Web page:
December 15, 1998
Microsoft Accused of Sabotaging Witness's Computer Program
Princeton University computer-science expert Monday accused the Microsoft Corporation in Federal court of sabotaging a computer program he had written to demonstrate a key point in the Government's antitrust suit against the software giant.
By JOEL BRINKLEY
Judge Thomas Penfield Jackson, who is trying the case in District Court, became visibly angry at the idea that Microsoft might have taken advantage of information it acquired through the court to sabotage the Government's case.
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At the Justice Department's request, the expert witness, Edward W. Felten, devised a small program last Spring that was able to extricate Microsoft's Internet Explorer Web browsing software from its Windows 98 operating system -- something Microsoft had said was impossible.
The question is central to the case. The Government contends that Microsoft illegally tied Internet Explorer to its industry-standard Windows operating system to stifle competition in the market for Web browsers, the software used to navigate the World Wide Web.
Microsoft asserts that its browser is not a separate product but an integrated feature of its operating system that cannot be removed.
Testifying as a Government witness today, Dr. Felton said several computers on which Internet Explorer had been removed with his "prototype removal program" worked smoothly through the summer, even when used to visit a special Microsoft Web page for updates to Windows 98.
Even beyond that incident, Microsoft had a frustrating day in court.
But then in September, Dr. Felten testified, he gave Microsoft a copy of the source code for his removal program as part of a pre-trial discovery request. After that, he said, "Microsoft modified the software" behind the company's update Web page "to make it incompatible with computers" that had been altered by his removal program.
At that, Judge Jackson's eyes widened, and he leaned toward the witness as he asked: "Are you telling me that as part of discovery, you gave them this code in September, whereupon it appears that there were product changes by Microsoft?" Dr. Felten affirmed that, and the judge glowered at the Microsoft lawyers' table.
Later, outside the courtroom, Microsoft told reporters that there was an innocent explanation: When the company put an early beta, or test version, of its yet-to-be released Internet Explorer 5.0 on the Web site early this month, the program had been inadvertently set up to be downloaded into a directory that Dr. Felten's program had deleted.
"This was not a change we have made to undermine the removal program of the Government," a Microsoft spokesman, Mark Murray, said.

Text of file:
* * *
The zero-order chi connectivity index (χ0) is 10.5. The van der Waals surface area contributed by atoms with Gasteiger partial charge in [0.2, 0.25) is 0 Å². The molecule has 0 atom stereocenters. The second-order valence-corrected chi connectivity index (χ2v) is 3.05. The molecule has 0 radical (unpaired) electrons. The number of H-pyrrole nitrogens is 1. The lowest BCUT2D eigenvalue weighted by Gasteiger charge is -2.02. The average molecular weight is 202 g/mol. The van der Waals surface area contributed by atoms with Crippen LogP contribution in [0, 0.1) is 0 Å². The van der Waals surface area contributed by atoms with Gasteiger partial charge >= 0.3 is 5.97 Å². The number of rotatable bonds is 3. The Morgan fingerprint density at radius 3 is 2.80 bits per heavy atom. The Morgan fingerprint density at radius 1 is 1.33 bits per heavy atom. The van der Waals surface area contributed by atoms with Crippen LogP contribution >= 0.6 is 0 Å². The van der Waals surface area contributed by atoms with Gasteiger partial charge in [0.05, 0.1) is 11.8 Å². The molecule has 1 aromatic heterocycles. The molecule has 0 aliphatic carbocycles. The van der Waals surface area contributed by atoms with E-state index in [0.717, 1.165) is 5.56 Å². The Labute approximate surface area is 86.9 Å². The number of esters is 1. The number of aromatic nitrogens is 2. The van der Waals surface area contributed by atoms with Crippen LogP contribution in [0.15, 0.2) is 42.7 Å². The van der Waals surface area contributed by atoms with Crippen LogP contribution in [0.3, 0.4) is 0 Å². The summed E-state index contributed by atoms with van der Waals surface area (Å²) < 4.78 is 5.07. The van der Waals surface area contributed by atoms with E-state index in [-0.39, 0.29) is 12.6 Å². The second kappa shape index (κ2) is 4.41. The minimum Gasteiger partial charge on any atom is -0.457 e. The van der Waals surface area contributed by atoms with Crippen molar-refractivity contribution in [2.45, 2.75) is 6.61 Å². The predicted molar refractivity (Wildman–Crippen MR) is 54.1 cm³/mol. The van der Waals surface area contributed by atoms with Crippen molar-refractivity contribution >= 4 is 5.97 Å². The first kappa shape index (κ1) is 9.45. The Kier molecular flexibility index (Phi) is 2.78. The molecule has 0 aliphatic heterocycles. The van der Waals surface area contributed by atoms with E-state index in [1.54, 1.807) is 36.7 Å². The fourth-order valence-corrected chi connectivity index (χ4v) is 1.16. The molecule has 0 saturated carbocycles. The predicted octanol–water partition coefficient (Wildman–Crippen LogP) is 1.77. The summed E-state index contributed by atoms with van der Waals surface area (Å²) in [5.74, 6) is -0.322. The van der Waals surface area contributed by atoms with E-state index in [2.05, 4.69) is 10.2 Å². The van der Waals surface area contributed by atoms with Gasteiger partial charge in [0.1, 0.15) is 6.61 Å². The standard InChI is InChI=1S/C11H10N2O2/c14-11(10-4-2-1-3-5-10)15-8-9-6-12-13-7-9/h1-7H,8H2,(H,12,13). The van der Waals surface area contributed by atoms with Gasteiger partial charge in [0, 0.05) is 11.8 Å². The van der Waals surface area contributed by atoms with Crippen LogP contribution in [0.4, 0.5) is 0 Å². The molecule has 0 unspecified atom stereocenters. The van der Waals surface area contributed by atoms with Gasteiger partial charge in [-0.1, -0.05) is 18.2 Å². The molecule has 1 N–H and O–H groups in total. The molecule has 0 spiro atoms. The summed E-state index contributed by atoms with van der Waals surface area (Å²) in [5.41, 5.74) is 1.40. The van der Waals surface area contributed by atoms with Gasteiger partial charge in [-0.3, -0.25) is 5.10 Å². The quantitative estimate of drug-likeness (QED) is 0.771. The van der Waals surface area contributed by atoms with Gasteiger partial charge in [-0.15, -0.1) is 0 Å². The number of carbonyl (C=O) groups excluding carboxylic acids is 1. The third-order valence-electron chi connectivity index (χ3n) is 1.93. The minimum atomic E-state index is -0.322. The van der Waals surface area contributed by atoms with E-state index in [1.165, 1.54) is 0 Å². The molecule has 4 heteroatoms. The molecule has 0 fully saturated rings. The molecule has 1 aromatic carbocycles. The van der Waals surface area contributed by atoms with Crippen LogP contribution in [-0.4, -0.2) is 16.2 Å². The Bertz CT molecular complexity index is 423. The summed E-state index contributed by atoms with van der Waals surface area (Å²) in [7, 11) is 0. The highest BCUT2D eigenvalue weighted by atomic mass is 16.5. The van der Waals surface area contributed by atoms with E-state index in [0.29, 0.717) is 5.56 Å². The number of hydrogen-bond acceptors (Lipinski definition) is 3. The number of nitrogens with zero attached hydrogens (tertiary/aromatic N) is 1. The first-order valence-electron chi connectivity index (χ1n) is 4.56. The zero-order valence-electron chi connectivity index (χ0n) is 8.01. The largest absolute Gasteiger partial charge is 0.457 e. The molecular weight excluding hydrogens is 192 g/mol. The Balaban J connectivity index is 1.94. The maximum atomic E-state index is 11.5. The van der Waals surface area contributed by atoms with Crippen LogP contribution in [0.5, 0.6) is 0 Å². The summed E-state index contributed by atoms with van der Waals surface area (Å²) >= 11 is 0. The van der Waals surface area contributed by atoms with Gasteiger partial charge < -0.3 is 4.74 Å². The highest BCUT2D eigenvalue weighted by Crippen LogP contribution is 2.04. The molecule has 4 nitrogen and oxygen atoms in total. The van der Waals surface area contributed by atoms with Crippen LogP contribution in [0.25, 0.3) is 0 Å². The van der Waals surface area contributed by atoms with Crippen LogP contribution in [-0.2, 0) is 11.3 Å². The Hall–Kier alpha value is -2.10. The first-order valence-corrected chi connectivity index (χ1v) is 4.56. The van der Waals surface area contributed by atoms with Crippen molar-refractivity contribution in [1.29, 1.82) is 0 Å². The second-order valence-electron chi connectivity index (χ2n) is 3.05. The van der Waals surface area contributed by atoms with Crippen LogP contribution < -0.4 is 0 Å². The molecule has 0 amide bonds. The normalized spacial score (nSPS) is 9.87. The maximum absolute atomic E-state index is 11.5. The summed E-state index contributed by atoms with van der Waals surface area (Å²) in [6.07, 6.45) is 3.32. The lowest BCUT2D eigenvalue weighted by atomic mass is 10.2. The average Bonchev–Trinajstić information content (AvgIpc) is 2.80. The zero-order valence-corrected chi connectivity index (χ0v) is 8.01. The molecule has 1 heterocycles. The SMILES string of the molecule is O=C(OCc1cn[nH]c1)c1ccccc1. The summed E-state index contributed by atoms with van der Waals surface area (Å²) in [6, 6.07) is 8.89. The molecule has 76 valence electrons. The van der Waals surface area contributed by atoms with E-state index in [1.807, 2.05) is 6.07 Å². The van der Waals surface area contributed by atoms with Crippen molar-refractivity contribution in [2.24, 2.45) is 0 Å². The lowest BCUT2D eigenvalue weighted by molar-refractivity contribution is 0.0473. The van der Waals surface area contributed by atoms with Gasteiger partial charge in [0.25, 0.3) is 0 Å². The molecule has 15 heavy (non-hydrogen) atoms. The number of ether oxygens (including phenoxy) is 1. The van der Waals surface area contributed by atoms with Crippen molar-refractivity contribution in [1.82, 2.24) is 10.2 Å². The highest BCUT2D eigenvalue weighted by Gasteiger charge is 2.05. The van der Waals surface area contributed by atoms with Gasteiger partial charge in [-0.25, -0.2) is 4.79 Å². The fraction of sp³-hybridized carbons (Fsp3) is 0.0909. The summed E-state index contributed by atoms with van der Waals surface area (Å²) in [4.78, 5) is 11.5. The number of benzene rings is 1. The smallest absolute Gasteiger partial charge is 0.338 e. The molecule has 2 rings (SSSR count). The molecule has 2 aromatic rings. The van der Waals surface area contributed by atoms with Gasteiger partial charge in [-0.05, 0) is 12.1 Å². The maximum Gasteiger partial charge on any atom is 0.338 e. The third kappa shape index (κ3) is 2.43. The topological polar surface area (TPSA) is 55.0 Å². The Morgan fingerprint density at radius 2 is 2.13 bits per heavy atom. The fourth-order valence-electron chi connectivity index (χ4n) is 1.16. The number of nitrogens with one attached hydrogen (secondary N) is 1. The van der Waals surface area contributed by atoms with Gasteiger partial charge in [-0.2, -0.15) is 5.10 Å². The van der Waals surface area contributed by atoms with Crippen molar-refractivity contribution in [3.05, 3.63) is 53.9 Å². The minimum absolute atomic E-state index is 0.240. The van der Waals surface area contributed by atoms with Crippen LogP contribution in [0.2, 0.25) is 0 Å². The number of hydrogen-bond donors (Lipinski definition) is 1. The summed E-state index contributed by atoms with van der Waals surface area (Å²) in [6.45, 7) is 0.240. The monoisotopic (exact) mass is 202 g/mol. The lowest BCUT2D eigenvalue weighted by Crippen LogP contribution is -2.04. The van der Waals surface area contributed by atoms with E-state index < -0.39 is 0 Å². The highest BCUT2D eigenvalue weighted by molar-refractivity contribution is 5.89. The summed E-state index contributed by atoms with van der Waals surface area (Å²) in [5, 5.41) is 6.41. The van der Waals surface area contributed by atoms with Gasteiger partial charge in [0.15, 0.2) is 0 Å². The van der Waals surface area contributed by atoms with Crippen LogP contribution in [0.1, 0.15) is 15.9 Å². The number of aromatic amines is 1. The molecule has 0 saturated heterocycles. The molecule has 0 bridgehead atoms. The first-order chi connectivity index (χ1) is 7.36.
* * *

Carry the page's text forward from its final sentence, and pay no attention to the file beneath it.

But even beyond that incident, Microsoft had a frustrating day in court. Dr. Felten. the most assertive, combative witness who has taken the stand since the trial began two months ago, turned every question back on his questioner and gave not an inch of ground.
The cross-examination was so wearying and, apparently, fruitless, that Microsoft abandoned it early this afternoon, even though the company had expected to continue questioning Dr. Felten will into Tuesday, at least.
Justice Department officials were jubilant, and an official associated with the Government's case explained Microsoft's decision to finish early this way: "If you are punching away at someone, and he punches back harder every time, why would you want to keep punching him?"
But John Warden, Microsoft's lead lawyer, said: "This witness didn't really have much to say. He said ten times that Microsoft could have designed Windows 98 this way or that." But that, Warden suggested, was a meaningless assertion, sort of like "saying you could build this courthouse with six steps instead of three."
During the cross-examination of Dr. Felten, a Microsoft lawyer, David Heiner, asserted that the witness had not really removed Internet Explorer from Windows at all; he had simply removed the user's access to it. "Isn't it true," Heiner asked, "that your version of Windows is 99.9 percent as large as the Microsoft version because you really didn't take anything out?"
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That may be true, Dr. Felten acknowledged, but he added that it was also irrelevant. The code he left behind is used by other programs, not just Internet Explorer, and so it made no sense to classify it as part of Internet Explorer.
Heiner kept trying to get Dr. Felten to identify which lines of code belonged to Internet Explorer. Dr. Felten refused, at one point saying: "No that's not the right characterization. It doesn't make sense to say that just because files are used by a program, it means that they are a part of the program."
Finally the judge cut Heiner off, saying, "You're playing word games. He's told you a dozen times" that code can have multiple functions. "To continue to pursue this I don't think is appropriate cross-examination. You are simply inviting him to make a careless mistake."
At the end of the day, Warden declared that it was the Government that had a bad day.
"This witness was unable, when asked, to enumerate what code constitutes the Web browser, or Internet Explorer, that we are alleged to have illegally tied to Windows," he said. "It's now been a year since we demanded that the Government do that, and they still have not done that."
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